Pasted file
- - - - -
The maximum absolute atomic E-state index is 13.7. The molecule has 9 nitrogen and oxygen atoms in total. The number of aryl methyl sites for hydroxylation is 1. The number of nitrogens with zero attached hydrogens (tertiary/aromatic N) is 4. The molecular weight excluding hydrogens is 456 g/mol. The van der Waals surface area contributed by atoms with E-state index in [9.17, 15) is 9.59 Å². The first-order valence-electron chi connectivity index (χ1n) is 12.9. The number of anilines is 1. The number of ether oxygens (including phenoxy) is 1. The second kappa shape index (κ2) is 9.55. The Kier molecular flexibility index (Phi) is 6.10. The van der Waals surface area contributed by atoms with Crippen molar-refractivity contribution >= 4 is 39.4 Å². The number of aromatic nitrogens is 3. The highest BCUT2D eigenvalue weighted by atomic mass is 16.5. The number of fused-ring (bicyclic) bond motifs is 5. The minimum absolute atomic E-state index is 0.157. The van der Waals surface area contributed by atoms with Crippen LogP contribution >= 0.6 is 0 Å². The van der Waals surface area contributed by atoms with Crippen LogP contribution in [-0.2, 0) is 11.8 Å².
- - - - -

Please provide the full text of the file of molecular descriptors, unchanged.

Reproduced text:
The maximum absolute atomic E-state index is 13.7. The molecule has 9 nitrogen and oxygen atoms in total. The number of aryl methyl sites for hydroxylation is 1. The number of nitrogens with zero attached hydrogens (tertiary/aromatic N) is 4. The molecular weight excluding hydrogens is 456 g/mol. The van der Waals surface area contributed by atoms with E-state index in [9.17, 15) is 9.59 Å². The first-order valence-electron chi connectivity index (χ1n) is 12.9. The number of anilines is 1. The number of ether oxygens (including phenoxy) is 1. The second kappa shape index (κ2) is 9.55. The Kier molecular flexibility index (Phi) is 6.10. The van der Waals surface area contributed by atoms with Crippen molar-refractivity contribution >= 4 is 39.4 Å². The number of aromatic nitrogens is 3. The highest BCUT2D eigenvalue weighted by atomic mass is 16.5. The number of fused-ring (bicyclic) bond motifs is 5. The minimum absolute atomic E-state index is 0.157. The van der Waals surface area contributed by atoms with Crippen LogP contribution >= 0.6 is 0 Å². The van der Waals surface area contributed by atoms with Crippen LogP contribution in [-0.2, 0) is 11.8 Å².